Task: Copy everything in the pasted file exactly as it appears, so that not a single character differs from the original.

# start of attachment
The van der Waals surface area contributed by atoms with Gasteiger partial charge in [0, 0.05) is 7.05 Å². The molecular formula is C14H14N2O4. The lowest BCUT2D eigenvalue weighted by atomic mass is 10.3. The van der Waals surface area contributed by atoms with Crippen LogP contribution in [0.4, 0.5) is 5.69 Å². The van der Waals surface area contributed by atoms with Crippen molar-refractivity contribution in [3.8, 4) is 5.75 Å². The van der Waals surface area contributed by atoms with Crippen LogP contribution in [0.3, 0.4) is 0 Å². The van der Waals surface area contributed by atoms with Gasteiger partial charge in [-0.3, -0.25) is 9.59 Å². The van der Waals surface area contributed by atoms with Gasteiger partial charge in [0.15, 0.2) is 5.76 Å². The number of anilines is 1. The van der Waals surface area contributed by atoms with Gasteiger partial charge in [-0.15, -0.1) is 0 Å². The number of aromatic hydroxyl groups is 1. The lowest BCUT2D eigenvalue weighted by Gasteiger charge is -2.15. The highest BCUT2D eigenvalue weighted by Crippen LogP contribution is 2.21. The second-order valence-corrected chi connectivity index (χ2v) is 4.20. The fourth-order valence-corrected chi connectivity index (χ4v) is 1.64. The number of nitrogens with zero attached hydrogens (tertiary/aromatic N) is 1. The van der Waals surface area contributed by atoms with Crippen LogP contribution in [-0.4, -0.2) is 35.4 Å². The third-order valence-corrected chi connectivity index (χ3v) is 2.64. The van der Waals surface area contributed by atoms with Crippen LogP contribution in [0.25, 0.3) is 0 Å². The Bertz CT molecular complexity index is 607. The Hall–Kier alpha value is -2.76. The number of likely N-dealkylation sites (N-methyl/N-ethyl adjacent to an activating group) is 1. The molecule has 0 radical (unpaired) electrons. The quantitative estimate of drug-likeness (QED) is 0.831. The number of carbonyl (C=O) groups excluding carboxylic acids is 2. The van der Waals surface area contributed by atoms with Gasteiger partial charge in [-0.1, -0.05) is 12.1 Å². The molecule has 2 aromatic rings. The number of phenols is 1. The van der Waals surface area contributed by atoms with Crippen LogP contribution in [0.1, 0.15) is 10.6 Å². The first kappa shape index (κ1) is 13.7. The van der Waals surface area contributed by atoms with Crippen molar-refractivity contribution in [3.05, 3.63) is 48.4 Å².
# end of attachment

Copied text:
The van der Waals surface area contributed by atoms with Gasteiger partial charge in [0, 0.05) is 7.05 Å². The molecular formula is C14H14N2O4. The lowest BCUT2D eigenvalue weighted by atomic mass is 10.3. The van der Waals surface area contributed by atoms with Crippen LogP contribution in [0.4, 0.5) is 5.69 Å². The van der Waals surface area contributed by atoms with Crippen molar-refractivity contribution in [3.8, 4) is 5.75 Å². The van der Waals surface area contributed by atoms with Crippen LogP contribution in [0.3, 0.4) is 0 Å². The van der Waals surface area contributed by atoms with Gasteiger partial charge in [-0.3, -0.25) is 9.59 Å². The van der Waals surface area contributed by atoms with Gasteiger partial charge in [0.15, 0.2) is 5.76 Å². The number of anilines is 1. The van der Waals surface area contributed by atoms with Gasteiger partial charge in [-0.15, -0.1) is 0 Å². The number of aromatic hydroxyl groups is 1. The lowest BCUT2D eigenvalue weighted by Gasteiger charge is -2.15. The highest BCUT2D eigenvalue weighted by Crippen LogP contribution is 2.21. The second-order valence-corrected chi connectivity index (χ2v) is 4.20. The fourth-order valence-corrected chi connectivity index (χ4v) is 1.64. The number of nitrogens with zero attached hydrogens (tertiary/aromatic N) is 1. The van der Waals surface area contributed by atoms with Crippen LogP contribution in [-0.4, -0.2) is 35.4 Å². The third-order valence-corrected chi connectivity index (χ3v) is 2.64. The van der Waals surface area contributed by atoms with Crippen LogP contribution in [0.25, 0.3) is 0 Å². The Bertz CT molecular complexity index is 607. The Hall–Kier alpha value is -2.76. The number of likely N-dealkylation sites (N-methyl/N-ethyl adjacent to an activating group) is 1. The molecule has 0 radical (unpaired) electrons. The quantitative estimate of drug-likeness (QED) is 0.831. The number of carbonyl (C=O) groups excluding carboxylic acids is 2. The van der Waals surface area contributed by atoms with Gasteiger partial charge in [-0.1, -0.05) is 12.1 Å². The molecule has 2 aromatic rings. The number of phenols is 1. The van der Waals surface area contributed by atoms with Crippen LogP contribution in [0.1, 0.15) is 10.6 Å². The first kappa shape index (κ1) is 13.7. The van der Waals surface area contributed by atoms with Crippen molar-refractivity contribution in [3.05, 3.63) is 48.4 Å².